London manhunt underway after subway explosion that is being treated as terror attack

PHOTO: Fireman talk with the police cordon at Parsons Green Underground Station, Sept. 15, 2017 in London.

A manhunt is underway in London after an explosion that is being treated as a terror attack rocked the London subway during morning rush hour Friday, causing at least 22 people to be sent to hospitals.

“This is a live investigation,” Assistant Commissioner for London’s Metropolitan Police Service, Mark Rowley, said after the blast in the Parsons Green subway station just after 8 a.m. local time.

Eyewitnesses told ABC News that the blast occurred as the train pulled into the station.

“I heard a loud bang and as I looked to my right, there was a flame, a fireball came through the carriage … As the doors opened, people then began leaving the train straight away,” said Martin Adams, who was riding in the subway car at the time. “I saw some flames coming from what I thought was a blue bag.”

“I saw a couple people with burns. One lady had her hair badly singed by the fire,” said Sally Faulding, who witnessed the panic on the subway platform. “I also saw people injured obviously from having been stampeded on the platform because we were all running. People were falling over.”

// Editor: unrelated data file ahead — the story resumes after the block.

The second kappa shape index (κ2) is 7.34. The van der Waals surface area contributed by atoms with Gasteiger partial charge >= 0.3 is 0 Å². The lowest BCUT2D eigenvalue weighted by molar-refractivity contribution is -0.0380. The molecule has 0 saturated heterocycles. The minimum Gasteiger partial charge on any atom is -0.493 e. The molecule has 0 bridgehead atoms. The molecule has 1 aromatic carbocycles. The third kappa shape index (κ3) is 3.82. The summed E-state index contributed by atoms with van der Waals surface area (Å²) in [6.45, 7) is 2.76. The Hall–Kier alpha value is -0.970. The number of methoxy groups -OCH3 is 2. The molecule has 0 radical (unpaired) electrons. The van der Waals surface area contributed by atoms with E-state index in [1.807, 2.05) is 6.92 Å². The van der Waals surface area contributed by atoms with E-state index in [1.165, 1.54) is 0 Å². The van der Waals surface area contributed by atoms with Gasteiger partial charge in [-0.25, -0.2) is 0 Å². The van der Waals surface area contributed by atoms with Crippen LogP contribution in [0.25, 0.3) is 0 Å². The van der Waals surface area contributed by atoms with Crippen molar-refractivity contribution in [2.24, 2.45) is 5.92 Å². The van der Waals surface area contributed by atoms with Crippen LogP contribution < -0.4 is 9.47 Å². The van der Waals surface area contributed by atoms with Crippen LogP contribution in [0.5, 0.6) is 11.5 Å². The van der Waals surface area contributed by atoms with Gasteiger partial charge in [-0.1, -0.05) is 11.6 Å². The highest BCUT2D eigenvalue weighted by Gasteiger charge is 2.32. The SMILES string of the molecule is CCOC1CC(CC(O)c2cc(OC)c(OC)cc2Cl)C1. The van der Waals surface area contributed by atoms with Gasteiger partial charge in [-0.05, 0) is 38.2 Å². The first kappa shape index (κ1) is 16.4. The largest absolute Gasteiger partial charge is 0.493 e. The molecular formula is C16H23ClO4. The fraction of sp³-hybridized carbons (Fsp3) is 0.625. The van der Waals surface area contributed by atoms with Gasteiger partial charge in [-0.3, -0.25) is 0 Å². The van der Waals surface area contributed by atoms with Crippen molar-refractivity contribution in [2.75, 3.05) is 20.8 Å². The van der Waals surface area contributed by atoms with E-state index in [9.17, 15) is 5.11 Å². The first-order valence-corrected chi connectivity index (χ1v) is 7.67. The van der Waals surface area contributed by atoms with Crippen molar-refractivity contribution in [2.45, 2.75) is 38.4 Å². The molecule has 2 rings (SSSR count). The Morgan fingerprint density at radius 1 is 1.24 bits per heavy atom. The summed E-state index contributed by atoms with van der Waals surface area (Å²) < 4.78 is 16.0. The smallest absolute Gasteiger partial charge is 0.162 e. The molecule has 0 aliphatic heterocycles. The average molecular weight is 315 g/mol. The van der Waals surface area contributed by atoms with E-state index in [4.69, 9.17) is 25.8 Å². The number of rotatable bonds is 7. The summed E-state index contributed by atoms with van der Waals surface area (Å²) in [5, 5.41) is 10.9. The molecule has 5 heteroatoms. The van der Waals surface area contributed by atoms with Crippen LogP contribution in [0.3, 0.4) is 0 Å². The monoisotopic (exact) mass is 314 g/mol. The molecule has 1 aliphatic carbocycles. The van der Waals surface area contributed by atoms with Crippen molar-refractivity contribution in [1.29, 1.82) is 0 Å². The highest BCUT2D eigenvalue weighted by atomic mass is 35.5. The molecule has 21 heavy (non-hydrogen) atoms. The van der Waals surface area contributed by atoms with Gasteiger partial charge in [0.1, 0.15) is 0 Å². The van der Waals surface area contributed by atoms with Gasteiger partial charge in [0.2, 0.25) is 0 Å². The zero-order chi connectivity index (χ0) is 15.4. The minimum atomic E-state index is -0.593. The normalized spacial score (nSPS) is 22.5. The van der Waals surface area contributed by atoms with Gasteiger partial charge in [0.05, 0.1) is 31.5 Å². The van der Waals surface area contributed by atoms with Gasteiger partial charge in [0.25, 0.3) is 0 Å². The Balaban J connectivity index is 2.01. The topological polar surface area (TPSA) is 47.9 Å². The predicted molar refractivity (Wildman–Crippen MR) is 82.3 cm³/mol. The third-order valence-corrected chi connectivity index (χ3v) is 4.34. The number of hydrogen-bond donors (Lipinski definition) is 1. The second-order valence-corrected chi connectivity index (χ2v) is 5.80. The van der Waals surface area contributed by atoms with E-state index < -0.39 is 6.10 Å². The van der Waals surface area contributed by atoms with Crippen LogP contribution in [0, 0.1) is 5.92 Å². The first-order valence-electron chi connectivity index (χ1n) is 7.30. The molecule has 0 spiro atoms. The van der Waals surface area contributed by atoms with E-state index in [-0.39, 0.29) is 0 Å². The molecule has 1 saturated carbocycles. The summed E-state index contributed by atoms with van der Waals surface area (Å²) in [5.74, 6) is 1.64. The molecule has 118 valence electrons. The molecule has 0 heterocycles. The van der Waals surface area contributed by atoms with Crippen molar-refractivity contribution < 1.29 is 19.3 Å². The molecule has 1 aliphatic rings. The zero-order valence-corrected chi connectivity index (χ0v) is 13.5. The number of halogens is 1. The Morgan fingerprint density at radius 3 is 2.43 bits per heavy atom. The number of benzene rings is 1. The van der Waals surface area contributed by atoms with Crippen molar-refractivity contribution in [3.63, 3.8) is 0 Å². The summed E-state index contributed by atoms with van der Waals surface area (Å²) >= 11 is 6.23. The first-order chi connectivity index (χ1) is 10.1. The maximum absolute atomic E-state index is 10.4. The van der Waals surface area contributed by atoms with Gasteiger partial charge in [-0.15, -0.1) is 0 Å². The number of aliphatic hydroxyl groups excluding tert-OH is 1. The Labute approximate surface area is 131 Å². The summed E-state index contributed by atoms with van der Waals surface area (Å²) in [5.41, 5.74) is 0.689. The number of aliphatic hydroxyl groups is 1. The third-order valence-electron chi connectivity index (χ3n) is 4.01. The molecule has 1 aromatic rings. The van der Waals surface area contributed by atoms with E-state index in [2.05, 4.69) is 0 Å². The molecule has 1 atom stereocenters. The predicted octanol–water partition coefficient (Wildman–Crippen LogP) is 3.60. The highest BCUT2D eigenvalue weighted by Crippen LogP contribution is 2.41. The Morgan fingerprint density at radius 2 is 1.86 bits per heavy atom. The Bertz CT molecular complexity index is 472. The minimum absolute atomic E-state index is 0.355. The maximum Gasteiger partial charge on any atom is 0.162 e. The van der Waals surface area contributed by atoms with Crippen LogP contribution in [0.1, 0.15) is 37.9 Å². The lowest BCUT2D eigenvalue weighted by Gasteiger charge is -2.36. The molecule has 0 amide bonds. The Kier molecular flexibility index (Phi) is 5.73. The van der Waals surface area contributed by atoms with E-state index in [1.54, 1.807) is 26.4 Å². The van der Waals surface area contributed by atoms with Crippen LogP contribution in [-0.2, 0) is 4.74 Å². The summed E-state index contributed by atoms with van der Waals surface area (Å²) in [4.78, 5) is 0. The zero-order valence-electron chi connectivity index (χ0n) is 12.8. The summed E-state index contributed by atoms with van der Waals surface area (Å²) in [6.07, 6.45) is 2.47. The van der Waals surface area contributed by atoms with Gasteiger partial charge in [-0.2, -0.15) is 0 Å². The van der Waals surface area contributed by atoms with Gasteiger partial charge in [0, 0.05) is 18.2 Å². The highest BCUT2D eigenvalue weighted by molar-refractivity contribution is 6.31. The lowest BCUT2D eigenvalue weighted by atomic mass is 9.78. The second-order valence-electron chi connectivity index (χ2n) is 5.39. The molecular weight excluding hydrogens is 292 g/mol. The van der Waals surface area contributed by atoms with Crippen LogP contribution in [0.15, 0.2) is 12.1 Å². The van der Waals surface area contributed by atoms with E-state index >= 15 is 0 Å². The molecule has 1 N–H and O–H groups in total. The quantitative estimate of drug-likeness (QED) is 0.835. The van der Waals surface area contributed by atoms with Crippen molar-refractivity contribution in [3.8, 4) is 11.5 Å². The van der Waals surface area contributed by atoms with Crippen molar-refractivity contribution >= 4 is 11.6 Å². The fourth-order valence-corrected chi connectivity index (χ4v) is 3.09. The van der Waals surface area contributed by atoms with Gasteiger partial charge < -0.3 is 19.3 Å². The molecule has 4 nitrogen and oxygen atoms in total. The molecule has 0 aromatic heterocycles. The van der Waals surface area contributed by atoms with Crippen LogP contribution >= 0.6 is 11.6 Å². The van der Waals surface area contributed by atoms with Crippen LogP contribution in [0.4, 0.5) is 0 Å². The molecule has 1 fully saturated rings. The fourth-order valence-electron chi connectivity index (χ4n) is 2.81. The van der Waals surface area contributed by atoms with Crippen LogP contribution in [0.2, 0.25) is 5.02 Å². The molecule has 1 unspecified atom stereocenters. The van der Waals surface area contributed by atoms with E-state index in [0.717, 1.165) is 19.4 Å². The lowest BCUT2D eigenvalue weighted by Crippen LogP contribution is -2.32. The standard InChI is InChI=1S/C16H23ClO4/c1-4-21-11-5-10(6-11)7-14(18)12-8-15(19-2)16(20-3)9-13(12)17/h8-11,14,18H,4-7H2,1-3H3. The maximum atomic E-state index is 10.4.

A British government official said the incident is being treated as a terror attack but at this early stage appears to be an isolated incident.

The London Ambulance service said it transported 18 people to the hospital, but none of the injuries are serious or life-threatening.

Police say the improvised explosive device did not fully explode. Scotland Yard also said there had been no arrests as yet.

 

“I got off the train onto the platform [after the explosion],” Abams said. “There were a number of people with singed hair and what appeared to be facial burns. I then went back onto the carriage to see if there were any casualties, but there were no casualties at all on the train. Everybody appeared to get off. There was nobody laying on the platform floor. I assessed that there were no serious casualties at that time.

“There was just the heat, the fireball and the noise, but no concussion as such.”

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